It is true for both Spectrum and Adventist Today that the website of these independent news and opinions journals are read by far more people than the print-editions they produce. It is also a fact that the articles on these website often result in dozens or even hundreds of reactions from readers. This was also the case with my latest article (about a week ago) on the website of Adventist Today, that was entitled: Our Turn to Fundamentalism & How it Led to the Current Crisis. I argued in this piece that our increasingly fundamentalist approach to the Bible and the fact that the administrators of the church are more and more intent on formulating “pure’ doctrine, with less and less input from professional theologians, are among the primary causes for the crisis in current Adventism.
One of the comments on this article came from my British friend Victor, who combines love for his church with a sharp analytical mind and the gift to phrase his standpoints in very clear language. He suggested that I should see things in their proper proportions. He agrees with me that Adventism is going through a rather tumultuous time. He argues, however, that I must qualify the term “crisis” somewhat further. For how serious is this “crisis” in our church in actual fact in comparison to the enormous crises that have a global impact and to some of the crises in the society in which we live? He poses the question how many of the circa twenty million Adventists worry about who is getting ordained as a pastor when they get up in the morning. He compares this with the hundreds of thousands or even millions of people who are caught in the path of destructive hurricanes. That, he says, is a real crisis. And he points to the millions of men, women and children who live in abject poverty, and the millians of Syrians who no longer have a home and have had to flee the regime that mercilessly kills its own citizens. Those, we read in his commentary, are real crises!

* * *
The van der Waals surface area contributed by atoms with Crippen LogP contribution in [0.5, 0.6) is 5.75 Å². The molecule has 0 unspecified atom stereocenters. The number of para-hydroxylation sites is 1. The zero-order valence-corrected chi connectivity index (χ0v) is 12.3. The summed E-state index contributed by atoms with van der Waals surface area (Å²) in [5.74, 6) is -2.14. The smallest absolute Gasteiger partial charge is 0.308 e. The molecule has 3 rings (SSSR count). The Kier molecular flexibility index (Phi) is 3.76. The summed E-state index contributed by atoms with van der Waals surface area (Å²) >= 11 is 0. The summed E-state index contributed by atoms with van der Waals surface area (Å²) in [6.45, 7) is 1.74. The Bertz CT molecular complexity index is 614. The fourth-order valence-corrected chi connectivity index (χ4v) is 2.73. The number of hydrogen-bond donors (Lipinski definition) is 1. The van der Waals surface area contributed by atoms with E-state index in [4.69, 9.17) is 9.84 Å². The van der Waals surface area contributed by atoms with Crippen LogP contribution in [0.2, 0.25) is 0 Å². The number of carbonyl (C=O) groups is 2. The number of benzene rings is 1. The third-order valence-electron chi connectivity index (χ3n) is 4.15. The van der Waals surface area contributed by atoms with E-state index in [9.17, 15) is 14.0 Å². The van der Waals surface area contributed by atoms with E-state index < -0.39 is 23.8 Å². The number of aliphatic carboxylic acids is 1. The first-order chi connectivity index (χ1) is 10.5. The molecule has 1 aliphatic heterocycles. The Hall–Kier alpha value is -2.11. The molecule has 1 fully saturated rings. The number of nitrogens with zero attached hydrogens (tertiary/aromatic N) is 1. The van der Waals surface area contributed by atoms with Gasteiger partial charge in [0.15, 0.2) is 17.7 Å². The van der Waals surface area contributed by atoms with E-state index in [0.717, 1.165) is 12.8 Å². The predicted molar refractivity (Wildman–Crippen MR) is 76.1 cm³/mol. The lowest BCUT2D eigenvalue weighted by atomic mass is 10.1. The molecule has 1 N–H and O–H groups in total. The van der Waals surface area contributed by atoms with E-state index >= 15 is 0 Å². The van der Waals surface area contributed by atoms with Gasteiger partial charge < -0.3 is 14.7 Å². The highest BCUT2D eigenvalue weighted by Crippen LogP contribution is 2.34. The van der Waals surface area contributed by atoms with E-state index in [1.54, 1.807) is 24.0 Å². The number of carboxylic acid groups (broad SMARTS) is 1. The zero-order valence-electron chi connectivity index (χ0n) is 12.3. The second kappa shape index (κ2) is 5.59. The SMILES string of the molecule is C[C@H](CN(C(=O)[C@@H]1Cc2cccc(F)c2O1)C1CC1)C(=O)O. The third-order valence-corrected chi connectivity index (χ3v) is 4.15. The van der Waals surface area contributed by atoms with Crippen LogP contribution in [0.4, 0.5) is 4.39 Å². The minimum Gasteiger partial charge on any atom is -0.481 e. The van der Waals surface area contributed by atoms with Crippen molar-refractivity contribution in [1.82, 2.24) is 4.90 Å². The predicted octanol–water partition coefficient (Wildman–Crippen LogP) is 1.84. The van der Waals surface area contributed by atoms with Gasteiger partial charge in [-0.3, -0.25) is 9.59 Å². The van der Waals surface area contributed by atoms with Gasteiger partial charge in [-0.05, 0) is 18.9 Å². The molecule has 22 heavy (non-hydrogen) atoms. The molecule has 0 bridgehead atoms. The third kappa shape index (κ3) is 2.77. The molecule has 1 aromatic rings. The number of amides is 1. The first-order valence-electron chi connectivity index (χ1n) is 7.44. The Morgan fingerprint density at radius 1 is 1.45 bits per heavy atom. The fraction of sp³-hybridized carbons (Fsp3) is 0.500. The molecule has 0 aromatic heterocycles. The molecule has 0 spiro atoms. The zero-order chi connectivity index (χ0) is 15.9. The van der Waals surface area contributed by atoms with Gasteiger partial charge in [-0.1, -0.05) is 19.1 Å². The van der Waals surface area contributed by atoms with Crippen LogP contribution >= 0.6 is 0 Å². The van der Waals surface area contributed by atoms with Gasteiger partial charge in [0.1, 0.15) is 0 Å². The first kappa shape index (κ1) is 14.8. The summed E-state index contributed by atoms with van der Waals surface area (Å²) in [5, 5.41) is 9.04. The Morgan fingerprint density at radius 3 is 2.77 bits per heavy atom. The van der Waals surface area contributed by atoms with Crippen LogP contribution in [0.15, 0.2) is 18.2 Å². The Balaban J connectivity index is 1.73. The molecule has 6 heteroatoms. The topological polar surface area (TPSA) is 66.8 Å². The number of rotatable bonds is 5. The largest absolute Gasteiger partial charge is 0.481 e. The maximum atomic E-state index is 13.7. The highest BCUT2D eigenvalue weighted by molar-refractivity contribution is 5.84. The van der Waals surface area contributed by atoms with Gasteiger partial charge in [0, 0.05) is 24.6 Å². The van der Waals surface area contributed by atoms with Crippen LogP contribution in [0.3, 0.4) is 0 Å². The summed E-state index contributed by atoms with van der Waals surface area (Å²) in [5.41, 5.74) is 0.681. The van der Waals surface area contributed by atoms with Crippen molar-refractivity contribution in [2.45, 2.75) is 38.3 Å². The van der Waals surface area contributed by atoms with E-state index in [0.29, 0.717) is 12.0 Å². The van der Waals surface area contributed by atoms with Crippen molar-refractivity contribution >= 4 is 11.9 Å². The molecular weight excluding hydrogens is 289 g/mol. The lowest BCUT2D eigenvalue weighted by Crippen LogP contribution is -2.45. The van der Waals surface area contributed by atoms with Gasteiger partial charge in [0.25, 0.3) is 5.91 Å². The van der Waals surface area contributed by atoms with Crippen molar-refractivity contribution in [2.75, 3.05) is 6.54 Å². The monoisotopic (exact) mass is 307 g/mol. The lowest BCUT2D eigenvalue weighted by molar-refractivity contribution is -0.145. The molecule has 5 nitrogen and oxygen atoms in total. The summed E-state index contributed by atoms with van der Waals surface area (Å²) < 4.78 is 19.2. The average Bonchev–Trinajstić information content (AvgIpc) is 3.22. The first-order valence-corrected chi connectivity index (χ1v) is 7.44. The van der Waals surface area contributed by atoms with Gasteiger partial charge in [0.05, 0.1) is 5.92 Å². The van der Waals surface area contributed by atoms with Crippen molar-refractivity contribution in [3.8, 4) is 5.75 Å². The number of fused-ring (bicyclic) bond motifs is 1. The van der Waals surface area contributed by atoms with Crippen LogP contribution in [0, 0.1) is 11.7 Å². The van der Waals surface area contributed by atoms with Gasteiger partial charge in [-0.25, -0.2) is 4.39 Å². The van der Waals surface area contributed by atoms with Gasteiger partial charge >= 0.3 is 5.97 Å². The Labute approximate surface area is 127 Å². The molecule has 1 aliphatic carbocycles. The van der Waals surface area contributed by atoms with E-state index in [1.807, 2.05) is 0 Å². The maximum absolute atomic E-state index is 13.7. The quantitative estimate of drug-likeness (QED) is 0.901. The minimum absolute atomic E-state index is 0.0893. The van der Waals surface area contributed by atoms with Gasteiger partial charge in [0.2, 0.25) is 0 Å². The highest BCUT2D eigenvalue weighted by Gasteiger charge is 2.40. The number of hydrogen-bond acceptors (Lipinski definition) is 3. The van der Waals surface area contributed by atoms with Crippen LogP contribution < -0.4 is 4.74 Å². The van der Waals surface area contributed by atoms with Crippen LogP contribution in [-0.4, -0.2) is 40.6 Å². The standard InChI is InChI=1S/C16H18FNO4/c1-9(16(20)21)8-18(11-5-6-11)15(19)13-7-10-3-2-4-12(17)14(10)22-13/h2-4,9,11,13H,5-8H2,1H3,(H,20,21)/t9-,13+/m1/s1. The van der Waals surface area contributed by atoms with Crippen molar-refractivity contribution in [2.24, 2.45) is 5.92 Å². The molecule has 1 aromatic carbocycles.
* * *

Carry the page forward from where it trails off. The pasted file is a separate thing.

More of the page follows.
Of course, I enjoy reading reactions from readers who fully agree with me and who tell me my article was very good. At the same time I expect at least some reactions from people who have do not appreciate what I write. But there is little I can do with these kinds of comments. On the contrary, reactions such as the comment of the above-named Victor are valuable. I must admit that I am often so absorbed by my church-environment that I fail to see things that happen there in their proper perspective. Unfortunately we have, as a church community, elevated navel gazing to a sublime art and, as a result, often take too little notice of what occurs in the world around us. [Or many of us simply conclude that all the misery in the world is the work of the Evil One, and that the best way to do something about this is to proclaim the “three-angels’ messages” more vigorously, and thereby “hasten” the Second Coming.] As human beings—and more specifically as Seventh-day Adventist Christians—we have a responsibility in and for the world. This implies among other things that we should not invest all our energy in the (un?)spiritual internal ecclesial controversies.
Admittedly, a large majority of Adventists worldwide know very little (let alone: have a clear opinion) about the passionate discussions among leaders and theologians. And we may wel ask the question: “is this a real crisis”? We must be careful not to compare apples with pears. The crisis in the Adventist Church is not of the same order as the worldwide poverty crisis. But it is, I believe, a real crisis. For the future of our church is at stake. Is the church gradually being transformed from an organization in which the members decide on important matters (with these decisions being implemented by those who have been elected to leadership positions through a democratic process), to a system that begins to show more and more similarity with the system of governance in a church that we have always strongly criticized? Do we want to remain inactive when we see how large numbers of church members leave our ranks, because they no longer feel at home in their church, and do not feel seen and heard? Above everything else: we are dealing with issues of conscience. Is the term “crisis” too big a word when we take all of this into consideration?